Sales Coaching Blog

Sales Management Best Practice: How to Make Team Meetings Worthwhile

Posted by Sarah Wirth

June 25, 2014

Sarah_Wirth_Headshot_2014Team meetings… just the term itself can elicit a groan from sales reps.  It conjures up images of boring powerpoints and a sales manager droning on endlessly about pipeline reports or new product specs. The reps know they’re supposed to be paying attention, but really, they’re just itching to talk to the customer that emailed them ten minutes ago.  So, how can a sales manager capture the attention of sales reps that would rather be anywhere else but the meeting?  We will explore how team meetings can become engaging, interactive and informative so reps see them as critical to their learning and success.

First, we will examine why team meetings are important to the success of a sales team.  Next, we will discuss the most significant reasons why team meetings fail and what you can do differently.  Finally, we will talk about specific ways to make your team meetings more effective.   

According to EcSell Institute research, reps that rate their managers highly in their ability to coach and help them improve their sales skills also report that their manager is effective at motivating them to sell more.  This indicates a relationship between helping a rep improve their sales skills and increased motivation levels, which is why effective team meetings are so important.  That is, team meetings provide a great venue for investing in the learning and development of a rep’s skills, which in turn, increases their motivation to sell.

Too often team meetings are seen as just a communication vehicle to discuss sales numbers and share company information.  They are usually led solely by the sales manager and rarely create much interaction from reps.  All too often they involve one-way communication with a more formal presentation style.  Further, there is little shared ownership among the team for facilitating the meeting or for sharing content.  In this way, the sales manager really “owns” the effectiveness of the meeting, rather than the whole team.   Finally, the meeting agenda also tends to be driven top-down, either by the sales manager or even from higher ups in the organization.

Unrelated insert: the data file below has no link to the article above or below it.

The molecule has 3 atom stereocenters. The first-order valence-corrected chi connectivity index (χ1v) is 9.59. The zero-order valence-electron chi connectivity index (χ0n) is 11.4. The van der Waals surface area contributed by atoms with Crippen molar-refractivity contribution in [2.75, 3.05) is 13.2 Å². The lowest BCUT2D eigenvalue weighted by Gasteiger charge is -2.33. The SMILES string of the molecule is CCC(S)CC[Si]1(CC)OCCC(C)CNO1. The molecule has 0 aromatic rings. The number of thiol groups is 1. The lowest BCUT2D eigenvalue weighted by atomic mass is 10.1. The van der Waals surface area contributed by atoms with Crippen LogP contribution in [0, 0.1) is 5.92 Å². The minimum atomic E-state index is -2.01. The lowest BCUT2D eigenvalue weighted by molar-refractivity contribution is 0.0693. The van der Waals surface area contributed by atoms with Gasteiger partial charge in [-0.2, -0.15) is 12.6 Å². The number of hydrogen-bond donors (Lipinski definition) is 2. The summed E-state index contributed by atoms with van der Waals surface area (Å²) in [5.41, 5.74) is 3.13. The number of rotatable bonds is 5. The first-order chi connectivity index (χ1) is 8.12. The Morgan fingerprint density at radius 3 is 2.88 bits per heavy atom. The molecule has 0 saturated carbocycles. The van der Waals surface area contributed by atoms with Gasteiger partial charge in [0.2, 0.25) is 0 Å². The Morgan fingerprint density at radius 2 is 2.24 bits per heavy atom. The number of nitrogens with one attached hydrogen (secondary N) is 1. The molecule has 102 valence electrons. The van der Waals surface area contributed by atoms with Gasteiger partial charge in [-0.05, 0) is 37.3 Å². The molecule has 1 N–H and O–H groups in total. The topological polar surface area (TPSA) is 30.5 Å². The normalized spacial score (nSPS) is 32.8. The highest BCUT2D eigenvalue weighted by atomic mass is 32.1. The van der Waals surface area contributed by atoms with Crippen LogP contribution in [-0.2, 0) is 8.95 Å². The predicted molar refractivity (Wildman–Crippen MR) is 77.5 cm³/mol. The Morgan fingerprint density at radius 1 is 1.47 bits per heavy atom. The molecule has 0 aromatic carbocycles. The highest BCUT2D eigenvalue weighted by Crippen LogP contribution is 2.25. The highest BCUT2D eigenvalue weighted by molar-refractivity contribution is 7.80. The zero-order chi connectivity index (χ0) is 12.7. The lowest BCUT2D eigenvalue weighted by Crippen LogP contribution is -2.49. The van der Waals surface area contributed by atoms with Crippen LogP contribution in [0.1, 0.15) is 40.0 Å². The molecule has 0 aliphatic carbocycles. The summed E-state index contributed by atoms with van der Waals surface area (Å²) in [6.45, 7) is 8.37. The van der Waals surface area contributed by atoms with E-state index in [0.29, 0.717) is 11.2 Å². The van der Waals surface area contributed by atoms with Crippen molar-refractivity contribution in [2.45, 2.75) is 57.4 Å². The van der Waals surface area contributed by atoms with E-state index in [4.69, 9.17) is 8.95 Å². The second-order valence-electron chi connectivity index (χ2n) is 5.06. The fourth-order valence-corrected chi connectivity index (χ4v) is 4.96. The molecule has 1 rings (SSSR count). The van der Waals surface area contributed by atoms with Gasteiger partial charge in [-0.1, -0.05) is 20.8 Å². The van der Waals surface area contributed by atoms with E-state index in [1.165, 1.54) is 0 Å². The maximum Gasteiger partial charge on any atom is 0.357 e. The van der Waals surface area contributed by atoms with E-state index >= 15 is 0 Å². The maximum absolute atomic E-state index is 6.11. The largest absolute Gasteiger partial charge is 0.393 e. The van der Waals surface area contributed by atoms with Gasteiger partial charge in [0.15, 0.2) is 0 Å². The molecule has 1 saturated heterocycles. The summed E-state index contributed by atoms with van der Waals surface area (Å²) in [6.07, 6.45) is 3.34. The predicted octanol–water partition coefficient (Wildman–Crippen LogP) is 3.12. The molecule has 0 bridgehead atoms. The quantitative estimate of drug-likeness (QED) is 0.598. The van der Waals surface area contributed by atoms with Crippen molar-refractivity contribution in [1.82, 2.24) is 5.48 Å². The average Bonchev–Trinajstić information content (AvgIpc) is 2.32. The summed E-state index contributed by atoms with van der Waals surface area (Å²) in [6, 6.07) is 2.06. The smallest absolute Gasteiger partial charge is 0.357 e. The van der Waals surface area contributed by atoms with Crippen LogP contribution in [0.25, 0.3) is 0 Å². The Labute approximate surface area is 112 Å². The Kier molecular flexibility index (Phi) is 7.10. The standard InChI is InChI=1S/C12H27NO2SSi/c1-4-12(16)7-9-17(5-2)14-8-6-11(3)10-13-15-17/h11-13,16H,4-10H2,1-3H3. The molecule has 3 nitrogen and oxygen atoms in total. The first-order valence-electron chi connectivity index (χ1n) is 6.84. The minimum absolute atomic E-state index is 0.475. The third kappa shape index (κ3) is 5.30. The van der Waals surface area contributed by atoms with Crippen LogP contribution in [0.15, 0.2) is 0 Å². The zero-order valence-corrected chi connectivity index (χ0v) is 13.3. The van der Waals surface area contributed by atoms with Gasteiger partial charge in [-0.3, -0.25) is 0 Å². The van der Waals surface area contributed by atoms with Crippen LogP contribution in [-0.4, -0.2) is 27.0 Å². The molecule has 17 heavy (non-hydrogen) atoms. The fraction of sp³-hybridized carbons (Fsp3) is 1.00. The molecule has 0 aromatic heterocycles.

So what can be done different to make team meetings more engaging, developmental and helpful to increasing rep performance?

One of the first things that can be done to improve team meetings is to create more interaction.  This doesn’t mean just saving time for questions at the end of a powerpoint presentation.  It means sharing information and driving discussion throughout the meeting.  Another key idea is to share responsibility for meeting leadership and content.  Managers should involve reps in leading different portions of the meeting and give them freedom to share information that is relevant to them.  Along this same line, sales managers could also alternate between who creates an agenda for the meeting, with every other meeting involving topics identified by the reps rather than the sales manager.  Finally, managers shoul make sure they set aside time each meeting for creating positive relationships among the team.  This can be done through giving rep time to discuss ideas or issues, or simply to recognize each other’s successes.

 

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Topics: coaching sales reps, team meetings

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